Concord Museum


Lantern hung from the Old North Church
on the night of Paul Revere’s ride.

  • Founded in 1886.
  • The Old North Church lantern reputed to have been used by sexton Robert Newman has a provenance that cannot be certified. But it has a tradition, going back to 1853, of being one of the lanterns he used.
  • While there is a unique display of Revolutionary Americana, the Museum is especially rich in 19th-century artifacts.
  • One of the period rooms is Ralph Waldo Emerson’s actual study; the one in the Emerson Memorial House, where Emerson lived, is a recreation.
  • The Museum has the world’s largest collection of possessions by Henry David Thoreau, including furnishings from his cabin at nearby Walden Pond.

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Recognized by curators, historians, and educators for more than a century, the Concord Museum displays Americana from the 17th through the 19th centuries.

The collection began around 1850 and was exhibited before the Civil War; only a handful of Americana collections can claim to be as old or as remarkably well-documented. It is especially strong in artifacts from Concord, with furnishings from Concord homes, including five period rooms and decorative arts. Its history galleries include Revolutionary War powder horns, muskets, cannonballs, and fifes.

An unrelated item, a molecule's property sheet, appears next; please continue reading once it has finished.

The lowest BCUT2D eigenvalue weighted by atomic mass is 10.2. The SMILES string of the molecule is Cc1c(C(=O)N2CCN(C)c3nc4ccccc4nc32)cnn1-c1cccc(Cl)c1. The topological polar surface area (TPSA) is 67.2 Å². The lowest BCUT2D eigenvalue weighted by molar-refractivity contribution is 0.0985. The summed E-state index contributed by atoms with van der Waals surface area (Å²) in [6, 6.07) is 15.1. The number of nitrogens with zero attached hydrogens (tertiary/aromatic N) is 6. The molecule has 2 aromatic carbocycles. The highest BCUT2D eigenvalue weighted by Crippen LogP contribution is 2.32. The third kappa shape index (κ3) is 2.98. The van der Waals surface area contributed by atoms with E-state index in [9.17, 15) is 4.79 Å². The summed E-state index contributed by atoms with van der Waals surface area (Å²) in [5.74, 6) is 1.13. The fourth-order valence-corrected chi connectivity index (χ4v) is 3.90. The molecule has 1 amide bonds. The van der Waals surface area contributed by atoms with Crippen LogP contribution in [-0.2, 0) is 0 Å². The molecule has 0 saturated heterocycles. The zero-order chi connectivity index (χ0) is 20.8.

There are also continually changing special exhibitions.

[Major General Henry] Knox proudly stepped aside on Tuesday, October 9 [1781] to allow Washington the honor of igniting the bore hole of a heavy siege gun and ceremoniously discharging the first shot from the American battery at Yorktown. The shell was clearly visible as it streaked across the sky and land with precision within the British compound, setting off cheers throughout the American ranks. The Continental artillery corps then continued an uninterrupted stream of fire that produced a relentless, unnerving, and deafening roar. Cornwallis would later recall: The fire continued incessant from heavy cannon, and from mortars and howitzers throwing shells from 8 to 16 inches, until all our guns on the left were silenced, our work much damaged, and our loss of men considerable

Mark Puls
Henry Knox: Visionary General of the American Revolution (2008)